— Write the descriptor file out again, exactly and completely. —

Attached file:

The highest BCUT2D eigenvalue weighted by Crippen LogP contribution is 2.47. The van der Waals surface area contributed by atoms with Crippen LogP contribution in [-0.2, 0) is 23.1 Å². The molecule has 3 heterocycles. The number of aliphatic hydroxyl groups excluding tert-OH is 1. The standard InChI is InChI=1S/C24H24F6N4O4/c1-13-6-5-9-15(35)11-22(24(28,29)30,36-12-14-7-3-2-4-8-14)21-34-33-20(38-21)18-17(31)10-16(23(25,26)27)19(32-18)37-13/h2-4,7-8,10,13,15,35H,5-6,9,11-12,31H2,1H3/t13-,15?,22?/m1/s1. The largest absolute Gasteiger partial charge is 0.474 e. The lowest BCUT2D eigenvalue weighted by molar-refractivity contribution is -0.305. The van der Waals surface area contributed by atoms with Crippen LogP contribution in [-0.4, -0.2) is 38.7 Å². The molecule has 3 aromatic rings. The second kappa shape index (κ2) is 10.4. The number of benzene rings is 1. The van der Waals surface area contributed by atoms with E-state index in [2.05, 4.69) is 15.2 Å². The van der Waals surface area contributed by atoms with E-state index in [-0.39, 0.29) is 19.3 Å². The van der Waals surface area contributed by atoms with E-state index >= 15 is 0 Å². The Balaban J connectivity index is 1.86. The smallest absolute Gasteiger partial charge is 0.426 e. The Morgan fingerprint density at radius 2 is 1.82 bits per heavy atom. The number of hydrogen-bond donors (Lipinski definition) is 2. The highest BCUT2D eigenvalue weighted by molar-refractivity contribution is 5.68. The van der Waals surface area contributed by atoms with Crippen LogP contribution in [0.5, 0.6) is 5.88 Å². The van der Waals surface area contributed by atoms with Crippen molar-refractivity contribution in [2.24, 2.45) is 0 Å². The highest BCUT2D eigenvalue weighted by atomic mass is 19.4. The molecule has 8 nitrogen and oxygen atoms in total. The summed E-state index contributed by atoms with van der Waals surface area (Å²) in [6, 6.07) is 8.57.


The highest BCUT2D eigenvalue weighted by Crippen LogP contribution is 2.47. The van der Waals surface area contributed by atoms with Crippen LogP contribution in [-0.2, 0) is 23.1 Å². The molecule has 3 heterocycles. The number of aliphatic hydroxyl groups excluding tert-OH is 1. The standard InChI is InChI=1S/C24H24F6N4O4/c1-13-6-5-9-15(35)11-22(24(28,29)30,36-12-14-7-3-2-4-8-14)21-34-33-20(38-21)18-17(31)10-16(23(25,26)27)19(32-18)37-13/h2-4,7-8,10,13,15,35H,5-6,9,11-12,31H2,1H3/t13-,15?,22?/m1/s1. The largest absolute Gasteiger partial charge is 0.474 e. The lowest BCUT2D eigenvalue weighted by molar-refractivity contribution is -0.305. The van der Waals surface area contributed by atoms with Crippen LogP contribution in [-0.4, -0.2) is 38.7 Å². The molecule has 3 aromatic rings. The second kappa shape index (κ2) is 10.4. The number of benzene rings is 1. The van der Waals surface area contributed by atoms with E-state index in [2.05, 4.69) is 15.2 Å². The van der Waals surface area contributed by atoms with E-state index in [-0.39, 0.29) is 19.3 Å². The van der Waals surface area contributed by atoms with E-state index >= 15 is 0 Å². The Balaban J connectivity index is 1.86. The smallest absolute Gasteiger partial charge is 0.426 e. The Morgan fingerprint density at radius 2 is 1.82 bits per heavy atom. The number of hydrogen-bond donors (Lipinski definition) is 2. The highest BCUT2D eigenvalue weighted by molar-refractivity contribution is 5.68. The van der Waals surface area contributed by atoms with Crippen LogP contribution in [0.5, 0.6) is 5.88 Å². The van der Waals surface area contributed by atoms with Crippen molar-refractivity contribution in [2.24, 2.45) is 0 Å². The highest BCUT2D eigenvalue weighted by atomic mass is 19.4. The molecule has 8 nitrogen and oxygen atoms in total. The summed E-state index contributed by atoms with van der Waals surface area (Å²) in [6, 6.07) is 8.57.